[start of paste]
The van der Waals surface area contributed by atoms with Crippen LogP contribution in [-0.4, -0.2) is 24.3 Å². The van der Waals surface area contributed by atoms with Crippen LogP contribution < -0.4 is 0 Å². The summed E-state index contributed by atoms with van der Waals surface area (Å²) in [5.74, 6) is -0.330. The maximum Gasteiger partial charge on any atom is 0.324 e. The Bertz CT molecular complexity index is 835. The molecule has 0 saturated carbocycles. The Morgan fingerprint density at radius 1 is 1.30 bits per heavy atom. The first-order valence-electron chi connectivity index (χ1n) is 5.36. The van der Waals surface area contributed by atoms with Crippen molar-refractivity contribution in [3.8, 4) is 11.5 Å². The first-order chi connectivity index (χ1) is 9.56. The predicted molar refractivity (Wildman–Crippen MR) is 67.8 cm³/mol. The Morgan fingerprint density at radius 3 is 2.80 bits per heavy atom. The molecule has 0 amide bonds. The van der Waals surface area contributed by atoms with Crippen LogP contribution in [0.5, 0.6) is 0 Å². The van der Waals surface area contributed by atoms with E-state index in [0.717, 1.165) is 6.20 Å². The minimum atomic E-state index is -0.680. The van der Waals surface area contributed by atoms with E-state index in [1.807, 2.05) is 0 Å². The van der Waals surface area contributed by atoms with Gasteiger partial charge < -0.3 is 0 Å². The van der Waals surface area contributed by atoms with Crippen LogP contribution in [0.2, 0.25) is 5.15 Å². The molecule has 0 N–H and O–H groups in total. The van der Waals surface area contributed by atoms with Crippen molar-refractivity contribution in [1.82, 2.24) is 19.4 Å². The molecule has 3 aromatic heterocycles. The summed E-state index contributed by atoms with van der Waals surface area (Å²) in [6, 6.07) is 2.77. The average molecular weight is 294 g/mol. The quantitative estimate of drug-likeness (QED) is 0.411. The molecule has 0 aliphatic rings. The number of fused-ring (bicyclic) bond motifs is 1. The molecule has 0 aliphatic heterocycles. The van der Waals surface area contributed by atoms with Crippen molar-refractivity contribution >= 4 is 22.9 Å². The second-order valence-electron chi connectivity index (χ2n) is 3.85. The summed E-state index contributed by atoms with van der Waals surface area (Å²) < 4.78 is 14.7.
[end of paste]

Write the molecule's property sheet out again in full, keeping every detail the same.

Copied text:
The van der Waals surface area contributed by atoms with Crippen LogP contribution in [-0.4, -0.2) is 24.3 Å². The van der Waals surface area contributed by atoms with Crippen LogP contribution < -0.4 is 0 Å². The summed E-state index contributed by atoms with van der Waals surface area (Å²) in [5.74, 6) is -0.330. The maximum Gasteiger partial charge on any atom is 0.324 e. The Bertz CT molecular complexity index is 835. The molecule has 0 saturated carbocycles. The Morgan fingerprint density at radius 1 is 1.30 bits per heavy atom. The first-order valence-electron chi connectivity index (χ1n) is 5.36. The van der Waals surface area contributed by atoms with Crippen molar-refractivity contribution in [3.8, 4) is 11.5 Å². The first-order chi connectivity index (χ1) is 9.56. The predicted molar refractivity (Wildman–Crippen MR) is 67.8 cm³/mol. The Morgan fingerprint density at radius 3 is 2.80 bits per heavy atom. The molecule has 0 amide bonds. The van der Waals surface area contributed by atoms with Crippen LogP contribution in [0.5, 0.6) is 0 Å². The van der Waals surface area contributed by atoms with E-state index in [0.717, 1.165) is 6.20 Å². The minimum atomic E-state index is -0.680. The van der Waals surface area contributed by atoms with E-state index in [1.807, 2.05) is 0 Å². The van der Waals surface area contributed by atoms with Gasteiger partial charge < -0.3 is 0 Å². The van der Waals surface area contributed by atoms with Crippen LogP contribution in [0.2, 0.25) is 5.15 Å². The molecule has 0 N–H and O–H groups in total. The van der Waals surface area contributed by atoms with Crippen molar-refractivity contribution in [1.82, 2.24) is 19.4 Å². The molecule has 3 aromatic heterocycles. The summed E-state index contributed by atoms with van der Waals surface area (Å²) in [6, 6.07) is 2.77. The average molecular weight is 294 g/mol. The quantitative estimate of drug-likeness (QED) is 0.411. The molecule has 0 aliphatic rings. The number of fused-ring (bicyclic) bond motifs is 1. The molecule has 0 aliphatic heterocycles. The van der Waals surface area contributed by atoms with Crippen molar-refractivity contribution >= 4 is 22.9 Å². The second-order valence-electron chi connectivity index (χ2n) is 3.85. The summed E-state index contributed by atoms with van der Waals surface area (Å²) < 4.78 is 14.7.